Armstrong Economics Blog/Uncategorized
Re-Posted Oct 28, 2018 by Martin Armstrong
Merkel remains the face of Europe outside of the continent and the risk of Merkel losing the Chancellorship will be a serious crack in the confidence of the Euro. The Hesse election is now taking place and what is at risk here is Chancellor Angela Merkel and her grand coalition. The voters will decide Sunday whether Merkel’s supporters will survive politically. What is at stake is the future of the CDU itself and possibly also her SPD colleague. With the rise of the Alternative for Germany (AfD) and the socialistic ideas of the SPD, the SPD is coming to the conclusion that they see no future in maintaining the coalition with Merkel’s CDU. Following the Bavarian election two weeks ago, the rise of the AfD has placed Markel at risk. The Bavarian election turned out to be truly a referendum on the CSU’s anti-Merkel position in Germany. Under pressure from the nativist AfD, the CSU chose to imitate the far-right party’s anti-immigrant and anti-European rhetoric to win with whatever lies it would take. The coalition is breaking apart and a loss in Hesse may see political change in Germany before the end of November.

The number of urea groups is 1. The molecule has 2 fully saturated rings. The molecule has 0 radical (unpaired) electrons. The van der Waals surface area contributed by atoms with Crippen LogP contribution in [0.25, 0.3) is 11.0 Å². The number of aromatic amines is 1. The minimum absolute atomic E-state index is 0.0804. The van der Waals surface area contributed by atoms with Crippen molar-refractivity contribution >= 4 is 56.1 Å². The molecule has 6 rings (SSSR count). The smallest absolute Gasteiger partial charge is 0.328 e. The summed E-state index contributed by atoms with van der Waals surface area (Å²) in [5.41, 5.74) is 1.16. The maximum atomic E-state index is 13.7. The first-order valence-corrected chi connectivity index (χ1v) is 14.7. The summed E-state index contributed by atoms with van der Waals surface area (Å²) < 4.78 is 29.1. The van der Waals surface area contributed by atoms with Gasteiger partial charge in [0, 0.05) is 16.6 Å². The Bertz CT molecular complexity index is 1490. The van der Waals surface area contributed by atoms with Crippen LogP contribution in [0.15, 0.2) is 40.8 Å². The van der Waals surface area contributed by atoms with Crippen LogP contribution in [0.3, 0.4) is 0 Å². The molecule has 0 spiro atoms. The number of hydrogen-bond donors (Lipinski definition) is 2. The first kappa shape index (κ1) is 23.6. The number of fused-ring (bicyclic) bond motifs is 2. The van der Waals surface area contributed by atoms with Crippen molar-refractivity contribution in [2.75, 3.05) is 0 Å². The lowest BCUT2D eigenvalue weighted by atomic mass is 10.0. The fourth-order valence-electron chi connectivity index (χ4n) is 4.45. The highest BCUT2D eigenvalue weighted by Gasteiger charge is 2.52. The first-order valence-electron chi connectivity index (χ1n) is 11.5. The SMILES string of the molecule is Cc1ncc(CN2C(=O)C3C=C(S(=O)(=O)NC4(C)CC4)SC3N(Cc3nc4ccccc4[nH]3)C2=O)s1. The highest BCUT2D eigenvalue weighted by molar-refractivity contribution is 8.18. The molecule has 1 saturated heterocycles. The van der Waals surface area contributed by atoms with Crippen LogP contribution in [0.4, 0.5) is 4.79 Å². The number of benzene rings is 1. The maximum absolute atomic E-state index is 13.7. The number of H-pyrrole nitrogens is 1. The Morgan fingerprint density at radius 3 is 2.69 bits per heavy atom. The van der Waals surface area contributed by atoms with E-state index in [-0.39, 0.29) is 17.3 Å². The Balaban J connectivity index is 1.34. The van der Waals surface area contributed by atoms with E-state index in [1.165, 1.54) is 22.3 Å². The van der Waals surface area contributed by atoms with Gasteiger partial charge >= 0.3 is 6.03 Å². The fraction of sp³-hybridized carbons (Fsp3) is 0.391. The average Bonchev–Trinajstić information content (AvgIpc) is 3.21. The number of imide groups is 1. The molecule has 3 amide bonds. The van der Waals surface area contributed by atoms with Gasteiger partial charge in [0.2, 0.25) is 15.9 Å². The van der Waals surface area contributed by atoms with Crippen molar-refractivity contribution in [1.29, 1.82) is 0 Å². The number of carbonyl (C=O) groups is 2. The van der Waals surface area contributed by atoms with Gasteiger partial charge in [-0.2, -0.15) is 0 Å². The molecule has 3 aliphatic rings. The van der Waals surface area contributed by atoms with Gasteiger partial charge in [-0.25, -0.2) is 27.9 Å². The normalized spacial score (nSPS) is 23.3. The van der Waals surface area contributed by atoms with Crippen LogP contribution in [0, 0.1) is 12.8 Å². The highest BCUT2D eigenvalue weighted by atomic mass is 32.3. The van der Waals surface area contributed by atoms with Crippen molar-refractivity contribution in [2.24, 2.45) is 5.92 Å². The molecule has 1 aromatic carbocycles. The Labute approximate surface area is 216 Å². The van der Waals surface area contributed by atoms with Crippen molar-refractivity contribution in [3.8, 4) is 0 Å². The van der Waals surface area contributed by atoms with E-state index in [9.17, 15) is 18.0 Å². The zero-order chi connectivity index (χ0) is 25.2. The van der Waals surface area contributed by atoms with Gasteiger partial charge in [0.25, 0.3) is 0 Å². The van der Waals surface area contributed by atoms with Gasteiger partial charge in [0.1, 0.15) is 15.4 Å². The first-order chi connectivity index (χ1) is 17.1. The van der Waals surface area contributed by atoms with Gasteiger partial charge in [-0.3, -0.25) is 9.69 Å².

There is a rising view that Merkel has to go because of her immigrate/refugee policy that has undermined not just Germany, but the entire EU as a whole. A loss for the CDU in Hesse will most likely put pressure on Merkel to step down. In the CDU talk is that the Secretary-General Annegret Kramp-Karrenbauer has the best chances for succession. Ironically, Kramp-Karrenbauer does not want to be endorsed by Merkel as the talk behind the curtain goes. The fear is that Merkel has perhaps less the 20% support among Germans in general and that can be toxic for anyone she would endorse as her heir. Some are claiming that Merkel can still prevail. Other say she would have to be dragged out by her hair before she would relinquish he political position. Meanwhile, the Euro hangs in the balance